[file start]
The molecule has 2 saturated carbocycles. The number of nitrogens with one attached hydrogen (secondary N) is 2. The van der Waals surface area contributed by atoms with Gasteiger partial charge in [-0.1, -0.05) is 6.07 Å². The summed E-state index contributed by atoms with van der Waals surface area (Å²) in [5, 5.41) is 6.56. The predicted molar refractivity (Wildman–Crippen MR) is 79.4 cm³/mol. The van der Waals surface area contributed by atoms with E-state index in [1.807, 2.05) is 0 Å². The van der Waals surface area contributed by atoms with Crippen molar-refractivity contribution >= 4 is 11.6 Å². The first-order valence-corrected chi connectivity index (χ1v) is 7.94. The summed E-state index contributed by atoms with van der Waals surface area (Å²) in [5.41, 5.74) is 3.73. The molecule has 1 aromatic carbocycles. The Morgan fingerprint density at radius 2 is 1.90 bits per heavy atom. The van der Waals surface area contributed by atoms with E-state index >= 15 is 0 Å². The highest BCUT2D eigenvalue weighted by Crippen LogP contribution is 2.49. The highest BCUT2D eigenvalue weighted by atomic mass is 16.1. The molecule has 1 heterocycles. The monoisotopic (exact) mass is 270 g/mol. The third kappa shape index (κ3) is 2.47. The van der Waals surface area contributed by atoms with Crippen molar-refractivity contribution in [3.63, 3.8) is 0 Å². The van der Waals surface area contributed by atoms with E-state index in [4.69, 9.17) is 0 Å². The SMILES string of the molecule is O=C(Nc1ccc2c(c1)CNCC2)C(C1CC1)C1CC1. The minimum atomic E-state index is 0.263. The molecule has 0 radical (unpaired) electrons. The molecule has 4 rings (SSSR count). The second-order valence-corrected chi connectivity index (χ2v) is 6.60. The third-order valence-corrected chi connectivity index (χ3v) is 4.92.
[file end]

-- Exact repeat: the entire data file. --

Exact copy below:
The molecule has 2 saturated carbocycles. The number of nitrogens with one attached hydrogen (secondary N) is 2. The van der Waals surface area contributed by atoms with Gasteiger partial charge in [-0.1, -0.05) is 6.07 Å². The summed E-state index contributed by atoms with van der Waals surface area (Å²) in [5, 5.41) is 6.56. The predicted molar refractivity (Wildman–Crippen MR) is 79.4 cm³/mol. The van der Waals surface area contributed by atoms with E-state index in [1.807, 2.05) is 0 Å². The van der Waals surface area contributed by atoms with Crippen molar-refractivity contribution >= 4 is 11.6 Å². The first-order valence-corrected chi connectivity index (χ1v) is 7.94. The summed E-state index contributed by atoms with van der Waals surface area (Å²) in [5.41, 5.74) is 3.73. The molecule has 1 aromatic carbocycles. The Morgan fingerprint density at radius 2 is 1.90 bits per heavy atom. The van der Waals surface area contributed by atoms with E-state index >= 15 is 0 Å². The highest BCUT2D eigenvalue weighted by Crippen LogP contribution is 2.49. The highest BCUT2D eigenvalue weighted by atomic mass is 16.1. The molecule has 1 heterocycles. The monoisotopic (exact) mass is 270 g/mol. The third kappa shape index (κ3) is 2.47. The van der Waals surface area contributed by atoms with Crippen molar-refractivity contribution in [3.63, 3.8) is 0 Å². The van der Waals surface area contributed by atoms with E-state index in [4.69, 9.17) is 0 Å². The SMILES string of the molecule is O=C(Nc1ccc2c(c1)CNCC2)C(C1CC1)C1CC1. The minimum atomic E-state index is 0.263. The molecule has 0 radical (unpaired) electrons. The molecule has 4 rings (SSSR count). The second-order valence-corrected chi connectivity index (χ2v) is 6.60. The third-order valence-corrected chi connectivity index (χ3v) is 4.92.